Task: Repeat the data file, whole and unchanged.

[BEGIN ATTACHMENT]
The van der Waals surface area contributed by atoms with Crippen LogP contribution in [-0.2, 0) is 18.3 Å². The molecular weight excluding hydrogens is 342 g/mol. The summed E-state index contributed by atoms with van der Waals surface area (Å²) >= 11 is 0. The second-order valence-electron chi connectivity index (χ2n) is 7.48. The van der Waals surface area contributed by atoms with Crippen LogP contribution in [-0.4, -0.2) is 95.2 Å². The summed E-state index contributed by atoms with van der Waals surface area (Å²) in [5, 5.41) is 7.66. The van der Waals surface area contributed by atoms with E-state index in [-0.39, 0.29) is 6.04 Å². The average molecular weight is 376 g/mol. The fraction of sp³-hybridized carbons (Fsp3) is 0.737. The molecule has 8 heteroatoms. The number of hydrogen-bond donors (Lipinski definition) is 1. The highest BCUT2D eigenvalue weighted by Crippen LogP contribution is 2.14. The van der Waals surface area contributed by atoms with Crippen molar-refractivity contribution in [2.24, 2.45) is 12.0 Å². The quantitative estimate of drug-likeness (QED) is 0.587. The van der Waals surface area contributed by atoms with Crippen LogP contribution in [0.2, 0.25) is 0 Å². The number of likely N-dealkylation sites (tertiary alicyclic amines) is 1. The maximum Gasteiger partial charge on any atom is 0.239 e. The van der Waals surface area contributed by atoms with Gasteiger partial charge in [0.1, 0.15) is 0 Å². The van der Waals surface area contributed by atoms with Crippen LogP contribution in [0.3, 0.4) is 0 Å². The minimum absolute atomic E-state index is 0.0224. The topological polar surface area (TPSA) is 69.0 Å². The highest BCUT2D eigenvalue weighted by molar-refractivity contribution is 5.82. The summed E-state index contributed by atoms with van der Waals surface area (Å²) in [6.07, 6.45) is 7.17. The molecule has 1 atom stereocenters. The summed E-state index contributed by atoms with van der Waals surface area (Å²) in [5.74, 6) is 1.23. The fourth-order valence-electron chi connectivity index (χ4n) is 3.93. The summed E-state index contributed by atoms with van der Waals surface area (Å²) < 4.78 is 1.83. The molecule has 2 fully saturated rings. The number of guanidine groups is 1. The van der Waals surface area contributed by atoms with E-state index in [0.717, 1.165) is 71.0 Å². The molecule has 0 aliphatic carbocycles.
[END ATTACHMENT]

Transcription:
The van der Waals surface area contributed by atoms with Crippen LogP contribution in [-0.2, 0) is 18.3 Å². The molecular weight excluding hydrogens is 342 g/mol. The summed E-state index contributed by atoms with van der Waals surface area (Å²) >= 11 is 0. The second-order valence-electron chi connectivity index (χ2n) is 7.48. The van der Waals surface area contributed by atoms with Crippen LogP contribution in [-0.4, -0.2) is 95.2 Å². The summed E-state index contributed by atoms with van der Waals surface area (Å²) in [5, 5.41) is 7.66. The van der Waals surface area contributed by atoms with E-state index in [-0.39, 0.29) is 6.04 Å². The average molecular weight is 376 g/mol. The fraction of sp³-hybridized carbons (Fsp3) is 0.737. The molecule has 8 heteroatoms. The number of hydrogen-bond donors (Lipinski definition) is 1. The highest BCUT2D eigenvalue weighted by Crippen LogP contribution is 2.14. The van der Waals surface area contributed by atoms with Crippen molar-refractivity contribution in [2.24, 2.45) is 12.0 Å². The quantitative estimate of drug-likeness (QED) is 0.587. The van der Waals surface area contributed by atoms with Crippen LogP contribution in [0.2, 0.25) is 0 Å². The number of likely N-dealkylation sites (tertiary alicyclic amines) is 1. The maximum Gasteiger partial charge on any atom is 0.239 e. The van der Waals surface area contributed by atoms with Gasteiger partial charge in [0.1, 0.15) is 0 Å². The van der Waals surface area contributed by atoms with Crippen LogP contribution in [0.3, 0.4) is 0 Å². The minimum absolute atomic E-state index is 0.0224. The topological polar surface area (TPSA) is 69.0 Å². The highest BCUT2D eigenvalue weighted by molar-refractivity contribution is 5.82. The summed E-state index contributed by atoms with van der Waals surface area (Å²) in [6.07, 6.45) is 7.17. The molecule has 1 atom stereocenters. The summed E-state index contributed by atoms with van der Waals surface area (Å²) in [5.74, 6) is 1.23. The fourth-order valence-electron chi connectivity index (χ4n) is 3.93. The summed E-state index contributed by atoms with van der Waals surface area (Å²) < 4.78 is 1.83. The molecule has 2 fully saturated rings. The number of guanidine groups is 1. The van der Waals surface area contributed by atoms with E-state index in [0.717, 1.165) is 71.0 Å². The molecule has 0 aliphatic carbocycles.